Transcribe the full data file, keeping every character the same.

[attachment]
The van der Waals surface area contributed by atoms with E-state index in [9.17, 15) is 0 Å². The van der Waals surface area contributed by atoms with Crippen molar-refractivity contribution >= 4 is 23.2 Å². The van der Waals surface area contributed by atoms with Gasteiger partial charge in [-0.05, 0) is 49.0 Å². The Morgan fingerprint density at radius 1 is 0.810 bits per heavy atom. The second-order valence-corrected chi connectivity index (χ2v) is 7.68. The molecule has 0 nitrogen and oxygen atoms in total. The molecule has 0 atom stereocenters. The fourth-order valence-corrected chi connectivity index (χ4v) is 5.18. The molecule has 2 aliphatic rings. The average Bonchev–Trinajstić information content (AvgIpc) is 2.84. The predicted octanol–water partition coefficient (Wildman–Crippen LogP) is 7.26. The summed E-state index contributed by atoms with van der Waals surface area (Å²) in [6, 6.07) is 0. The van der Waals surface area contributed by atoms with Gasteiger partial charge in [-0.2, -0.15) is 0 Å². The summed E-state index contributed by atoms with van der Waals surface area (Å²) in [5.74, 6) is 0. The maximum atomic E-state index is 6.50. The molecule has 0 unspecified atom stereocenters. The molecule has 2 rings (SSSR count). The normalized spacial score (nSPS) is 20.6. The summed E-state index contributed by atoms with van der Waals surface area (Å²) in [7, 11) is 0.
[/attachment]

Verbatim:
The van der Waals surface area contributed by atoms with E-state index in [9.17, 15) is 0 Å². The van der Waals surface area contributed by atoms with Crippen molar-refractivity contribution >= 4 is 23.2 Å². The van der Waals surface area contributed by atoms with Gasteiger partial charge in [-0.05, 0) is 49.0 Å². The Morgan fingerprint density at radius 1 is 0.810 bits per heavy atom. The second-order valence-corrected chi connectivity index (χ2v) is 7.68. The molecule has 0 nitrogen and oxygen atoms in total. The molecule has 0 atom stereocenters. The fourth-order valence-corrected chi connectivity index (χ4v) is 5.18. The molecule has 2 aliphatic rings. The average Bonchev–Trinajstić information content (AvgIpc) is 2.84. The predicted octanol–water partition coefficient (Wildman–Crippen LogP) is 7.26. The summed E-state index contributed by atoms with van der Waals surface area (Å²) in [6, 6.07) is 0. The van der Waals surface area contributed by atoms with Gasteiger partial charge in [-0.2, -0.15) is 0 Å². The summed E-state index contributed by atoms with van der Waals surface area (Å²) in [5.74, 6) is 0. The maximum atomic E-state index is 6.50. The molecule has 0 unspecified atom stereocenters. The molecule has 2 rings (SSSR count). The normalized spacial score (nSPS) is 20.6. The summed E-state index contributed by atoms with van der Waals surface area (Å²) in [7, 11) is 0.